Netflix's Fractured Review

Netflix kind-of does The Game meets Shutter Island

by Casimir Harlow

Netflix's Fractured Review

Netflix's latest is a mystery/conspiracy thriller with Sam Worthington looking for his family, who nobody else believes exists.

Sam Worthington hardly garnered anybody's attention with his high-profile roles in Avatar and the 'Titans movies, soon getting lumped into that same plank-acting category as successor Jai Courtney (best staying silent as a henchman in Jack Reacher, worst as Kyle Reese in Terminator: Genisys). But Worthington has actually had a few halfway decent roles across the last decade which nobody will have really noticed, from Texas Killing Fields to Hacksaw Ridge, taking smaller parts presumably because - like James Cameron himself - he's been locked into Avatar sequels for forever. He's also aligned with Netflix before, for the anticipated but ultimately anticlimactic The Titan, leaving this return to the streaming service hardly heralded by a fanfare.

 Worthington aligned with Netflix before for the anticlimactic The Titan, leaving this return hardly heralded by a fanfare 

After an accident involving his daughter, Ray falls asleep whilst waiting at the hospital, waking up to find that nobody appears to even remember his wife and daughter at all, driving Ray into a wild conspiracy as he sees police seemingly taking bribes, transplant boxes being exchanged seemingly nefariously, and a multitude of hospital workers - orderlies, doctors, nurses - and later police, who he increasingly believes are all involved in a grand scheme which involves his missing family.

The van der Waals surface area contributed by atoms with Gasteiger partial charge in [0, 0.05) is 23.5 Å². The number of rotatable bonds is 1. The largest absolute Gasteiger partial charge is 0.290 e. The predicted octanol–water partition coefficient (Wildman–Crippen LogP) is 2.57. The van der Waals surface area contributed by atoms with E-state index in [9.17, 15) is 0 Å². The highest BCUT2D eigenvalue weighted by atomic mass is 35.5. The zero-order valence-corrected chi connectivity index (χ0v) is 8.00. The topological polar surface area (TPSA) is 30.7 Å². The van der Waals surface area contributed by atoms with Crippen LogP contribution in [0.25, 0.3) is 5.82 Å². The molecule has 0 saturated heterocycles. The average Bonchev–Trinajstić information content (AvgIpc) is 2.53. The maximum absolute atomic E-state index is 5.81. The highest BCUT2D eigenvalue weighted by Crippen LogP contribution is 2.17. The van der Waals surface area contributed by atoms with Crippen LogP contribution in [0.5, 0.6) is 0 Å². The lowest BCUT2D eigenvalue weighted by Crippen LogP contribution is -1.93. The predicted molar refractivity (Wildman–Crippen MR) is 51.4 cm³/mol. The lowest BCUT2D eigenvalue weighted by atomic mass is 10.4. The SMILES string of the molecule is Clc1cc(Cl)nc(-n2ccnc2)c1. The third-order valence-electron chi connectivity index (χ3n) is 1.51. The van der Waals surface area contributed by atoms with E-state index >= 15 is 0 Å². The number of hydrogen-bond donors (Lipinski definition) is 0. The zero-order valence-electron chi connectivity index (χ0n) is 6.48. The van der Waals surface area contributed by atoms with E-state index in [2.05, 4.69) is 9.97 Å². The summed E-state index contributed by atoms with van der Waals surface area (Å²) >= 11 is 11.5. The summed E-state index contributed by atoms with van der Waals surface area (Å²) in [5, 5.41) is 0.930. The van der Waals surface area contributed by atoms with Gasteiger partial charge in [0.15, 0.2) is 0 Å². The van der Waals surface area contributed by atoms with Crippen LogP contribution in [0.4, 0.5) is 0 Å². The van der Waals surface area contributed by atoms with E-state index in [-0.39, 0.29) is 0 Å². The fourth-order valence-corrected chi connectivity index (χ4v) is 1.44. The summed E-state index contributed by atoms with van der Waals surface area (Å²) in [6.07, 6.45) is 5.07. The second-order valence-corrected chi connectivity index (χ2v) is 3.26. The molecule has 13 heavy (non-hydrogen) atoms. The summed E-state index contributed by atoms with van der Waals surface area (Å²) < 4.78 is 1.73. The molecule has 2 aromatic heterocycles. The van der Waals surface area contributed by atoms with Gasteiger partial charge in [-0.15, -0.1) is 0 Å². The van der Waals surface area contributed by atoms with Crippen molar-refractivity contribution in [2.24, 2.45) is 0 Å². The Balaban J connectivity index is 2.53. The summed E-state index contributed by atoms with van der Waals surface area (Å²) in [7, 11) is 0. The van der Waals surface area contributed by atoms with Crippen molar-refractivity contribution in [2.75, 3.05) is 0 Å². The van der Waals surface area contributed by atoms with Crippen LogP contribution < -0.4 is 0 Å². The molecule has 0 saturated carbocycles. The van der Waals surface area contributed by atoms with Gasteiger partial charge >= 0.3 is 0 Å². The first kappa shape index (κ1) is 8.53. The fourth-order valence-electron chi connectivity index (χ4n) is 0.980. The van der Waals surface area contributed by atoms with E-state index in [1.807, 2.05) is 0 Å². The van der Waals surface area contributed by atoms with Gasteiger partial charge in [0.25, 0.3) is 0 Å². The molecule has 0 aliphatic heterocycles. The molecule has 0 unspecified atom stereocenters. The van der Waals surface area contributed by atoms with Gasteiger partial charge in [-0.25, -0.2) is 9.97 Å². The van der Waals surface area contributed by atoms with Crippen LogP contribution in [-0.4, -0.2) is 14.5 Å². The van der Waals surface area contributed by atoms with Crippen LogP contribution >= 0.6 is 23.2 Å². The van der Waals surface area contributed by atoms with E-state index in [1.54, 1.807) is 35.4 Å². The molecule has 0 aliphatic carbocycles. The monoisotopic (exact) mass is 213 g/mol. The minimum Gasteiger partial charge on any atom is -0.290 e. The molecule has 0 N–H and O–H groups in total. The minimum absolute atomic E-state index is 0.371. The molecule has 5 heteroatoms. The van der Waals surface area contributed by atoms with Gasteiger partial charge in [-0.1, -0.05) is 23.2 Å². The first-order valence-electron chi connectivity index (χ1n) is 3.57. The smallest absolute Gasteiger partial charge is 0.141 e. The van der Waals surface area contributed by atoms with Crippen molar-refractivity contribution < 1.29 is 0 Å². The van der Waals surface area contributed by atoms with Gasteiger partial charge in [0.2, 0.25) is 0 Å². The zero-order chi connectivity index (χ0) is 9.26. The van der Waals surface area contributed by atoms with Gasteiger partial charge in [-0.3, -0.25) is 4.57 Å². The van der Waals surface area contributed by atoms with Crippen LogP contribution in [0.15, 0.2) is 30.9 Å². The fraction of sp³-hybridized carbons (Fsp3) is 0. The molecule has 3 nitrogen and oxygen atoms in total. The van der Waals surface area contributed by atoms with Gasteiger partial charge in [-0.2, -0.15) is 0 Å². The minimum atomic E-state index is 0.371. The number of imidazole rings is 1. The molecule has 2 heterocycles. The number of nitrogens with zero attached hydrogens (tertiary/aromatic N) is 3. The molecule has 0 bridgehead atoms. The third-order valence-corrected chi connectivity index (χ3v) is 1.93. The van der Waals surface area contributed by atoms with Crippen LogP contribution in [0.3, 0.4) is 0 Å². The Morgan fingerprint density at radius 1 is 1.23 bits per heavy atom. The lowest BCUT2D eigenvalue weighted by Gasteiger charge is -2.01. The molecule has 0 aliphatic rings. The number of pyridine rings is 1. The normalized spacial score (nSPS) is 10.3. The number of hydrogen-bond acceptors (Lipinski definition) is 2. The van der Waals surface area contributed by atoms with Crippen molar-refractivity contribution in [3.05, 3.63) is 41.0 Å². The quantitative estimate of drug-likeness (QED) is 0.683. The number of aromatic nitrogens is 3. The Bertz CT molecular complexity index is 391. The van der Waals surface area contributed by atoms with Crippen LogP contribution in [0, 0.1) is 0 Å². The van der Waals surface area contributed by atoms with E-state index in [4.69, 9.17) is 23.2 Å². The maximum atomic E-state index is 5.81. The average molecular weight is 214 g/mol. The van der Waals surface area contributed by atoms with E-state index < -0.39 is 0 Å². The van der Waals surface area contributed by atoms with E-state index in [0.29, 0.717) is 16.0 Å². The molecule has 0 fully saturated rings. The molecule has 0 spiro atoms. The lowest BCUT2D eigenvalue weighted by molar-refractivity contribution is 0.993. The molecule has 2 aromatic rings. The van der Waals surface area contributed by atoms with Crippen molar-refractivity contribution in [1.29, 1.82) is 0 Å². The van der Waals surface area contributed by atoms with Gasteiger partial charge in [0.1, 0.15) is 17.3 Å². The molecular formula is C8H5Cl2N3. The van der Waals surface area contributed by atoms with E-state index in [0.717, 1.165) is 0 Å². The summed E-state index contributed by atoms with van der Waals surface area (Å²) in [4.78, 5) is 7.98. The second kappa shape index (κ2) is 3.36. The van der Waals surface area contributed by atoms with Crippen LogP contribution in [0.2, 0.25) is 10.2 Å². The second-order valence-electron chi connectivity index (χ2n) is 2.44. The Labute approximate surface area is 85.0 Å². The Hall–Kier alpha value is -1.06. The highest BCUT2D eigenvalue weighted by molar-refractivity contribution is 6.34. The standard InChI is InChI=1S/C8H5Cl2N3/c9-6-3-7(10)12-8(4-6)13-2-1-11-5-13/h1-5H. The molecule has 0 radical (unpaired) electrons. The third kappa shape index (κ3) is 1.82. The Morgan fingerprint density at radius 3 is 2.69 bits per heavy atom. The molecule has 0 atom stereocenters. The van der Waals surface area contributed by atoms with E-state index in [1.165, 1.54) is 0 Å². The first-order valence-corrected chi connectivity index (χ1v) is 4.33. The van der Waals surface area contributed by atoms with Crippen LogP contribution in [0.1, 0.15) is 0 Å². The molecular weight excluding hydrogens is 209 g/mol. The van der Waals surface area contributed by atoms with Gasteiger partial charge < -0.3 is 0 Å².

Fractured isn't as subtle as some of the conspiracy / psychological thrillers it *appears* to be most comparable to. There are strong hints of everything from Shutter Island to The Game in it (the latter, particularly, in the impressive score), and maybe even a dash of American Psycho and Angel Heart, but it feels like Fractured tips its hand early on, threatening to undermine the tension later and instead transform it into frustration as you wait for the inevitable.

  For a Friday-night-in thriller, whether or not you're not up to date with Breaking Bad, you're probably better off with El Camino

Worthington is actually on form, committed to extracting every ounce of paranoia and stress out of the role, whipping up a storm in what soon proves to be basically a high-concept one-man, one-location show. He almost sells the is-it-a-conspiracy-or-is-he-crazy? through-line, trying his best to hold the mystery together, particularly as it goes through a succession of would-be endings in a bid to avoid the inevitable. Ultimately, it feels like there are multiple, possibly better, paths that could have been taken, and Fractured isn't at all clean when it comes to tidying up loose ends. Largely as a result of the ending, it'll never go down as even a B-movie Netflix riff on those aforementioned genre classics, and if this had made it to the Big Screen, it may have proven even less satisfying. For a Friday-night-in-mystery thriller, whether or not you're up to date on Breaking Bad, you're probably better off with El Camino, with Netflix once again proving that they are better at the journey than the destination.

Scores

Verdict

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6
6
AVForumsSCORE
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10

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